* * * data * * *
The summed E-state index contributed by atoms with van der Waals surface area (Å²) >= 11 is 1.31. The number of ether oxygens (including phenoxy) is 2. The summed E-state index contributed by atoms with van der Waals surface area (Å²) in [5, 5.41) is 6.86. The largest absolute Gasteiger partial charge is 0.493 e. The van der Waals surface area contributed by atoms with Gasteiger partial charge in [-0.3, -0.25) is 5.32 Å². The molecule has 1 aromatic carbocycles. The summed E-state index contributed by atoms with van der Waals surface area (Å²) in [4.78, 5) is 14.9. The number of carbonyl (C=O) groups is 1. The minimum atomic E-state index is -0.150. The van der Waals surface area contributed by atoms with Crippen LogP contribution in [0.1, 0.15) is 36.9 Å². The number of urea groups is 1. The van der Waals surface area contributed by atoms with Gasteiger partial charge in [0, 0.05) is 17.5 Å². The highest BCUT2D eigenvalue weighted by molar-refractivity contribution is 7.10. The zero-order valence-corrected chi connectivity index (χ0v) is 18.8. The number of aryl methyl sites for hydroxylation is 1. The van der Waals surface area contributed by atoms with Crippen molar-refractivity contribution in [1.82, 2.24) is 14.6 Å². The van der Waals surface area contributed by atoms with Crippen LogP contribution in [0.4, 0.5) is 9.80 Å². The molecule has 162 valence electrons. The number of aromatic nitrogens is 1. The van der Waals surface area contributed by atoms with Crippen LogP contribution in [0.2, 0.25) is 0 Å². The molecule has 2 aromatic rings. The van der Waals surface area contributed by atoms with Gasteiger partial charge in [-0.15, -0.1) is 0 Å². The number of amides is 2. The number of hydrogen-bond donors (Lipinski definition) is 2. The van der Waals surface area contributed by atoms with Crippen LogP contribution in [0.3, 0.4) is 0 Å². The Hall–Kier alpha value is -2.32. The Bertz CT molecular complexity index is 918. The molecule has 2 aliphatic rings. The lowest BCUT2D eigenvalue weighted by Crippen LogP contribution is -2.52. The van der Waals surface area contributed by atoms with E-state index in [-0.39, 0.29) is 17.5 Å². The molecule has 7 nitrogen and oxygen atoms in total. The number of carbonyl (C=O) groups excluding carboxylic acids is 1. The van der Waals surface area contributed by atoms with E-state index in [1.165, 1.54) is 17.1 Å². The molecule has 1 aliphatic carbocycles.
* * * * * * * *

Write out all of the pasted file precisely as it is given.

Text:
The summed E-state index contributed by atoms with van der Waals surface area (Å²) >= 11 is 1.31. The number of ether oxygens (including phenoxy) is 2. The summed E-state index contributed by atoms with van der Waals surface area (Å²) in [5, 5.41) is 6.86. The largest absolute Gasteiger partial charge is 0.493 e. The van der Waals surface area contributed by atoms with Gasteiger partial charge in [-0.3, -0.25) is 5.32 Å². The molecule has 1 aromatic carbocycles. The summed E-state index contributed by atoms with van der Waals surface area (Å²) in [4.78, 5) is 14.9. The number of carbonyl (C=O) groups is 1. The minimum atomic E-state index is -0.150. The van der Waals surface area contributed by atoms with Crippen LogP contribution in [0.1, 0.15) is 36.9 Å². The number of urea groups is 1. The van der Waals surface area contributed by atoms with Gasteiger partial charge in [0, 0.05) is 17.5 Å². The highest BCUT2D eigenvalue weighted by molar-refractivity contribution is 7.10. The zero-order valence-corrected chi connectivity index (χ0v) is 18.8. The number of aryl methyl sites for hydroxylation is 1. The van der Waals surface area contributed by atoms with Crippen molar-refractivity contribution in [1.82, 2.24) is 14.6 Å². The van der Waals surface area contributed by atoms with Crippen LogP contribution in [0.4, 0.5) is 9.80 Å². The molecule has 162 valence electrons. The number of aromatic nitrogens is 1. The van der Waals surface area contributed by atoms with Crippen LogP contribution in [0.2, 0.25) is 0 Å². The molecule has 2 aromatic rings. The van der Waals surface area contributed by atoms with Gasteiger partial charge in [-0.15, -0.1) is 0 Å². The number of amides is 2. The number of hydrogen-bond donors (Lipinski definition) is 2. The van der Waals surface area contributed by atoms with Crippen LogP contribution in [0.3, 0.4) is 0 Å². The Hall–Kier alpha value is -2.32. The Bertz CT molecular complexity index is 918. The molecule has 2 aliphatic rings. The lowest BCUT2D eigenvalue weighted by Crippen LogP contribution is -2.52. The van der Waals surface area contributed by atoms with E-state index in [-0.39, 0.29) is 17.5 Å². The molecule has 7 nitrogen and oxygen atoms in total. The number of carbonyl (C=O) groups excluding carboxylic acids is 1. The van der Waals surface area contributed by atoms with E-state index in [1.165, 1.54) is 17.1 Å². The molecule has 1 aliphatic carbocycles.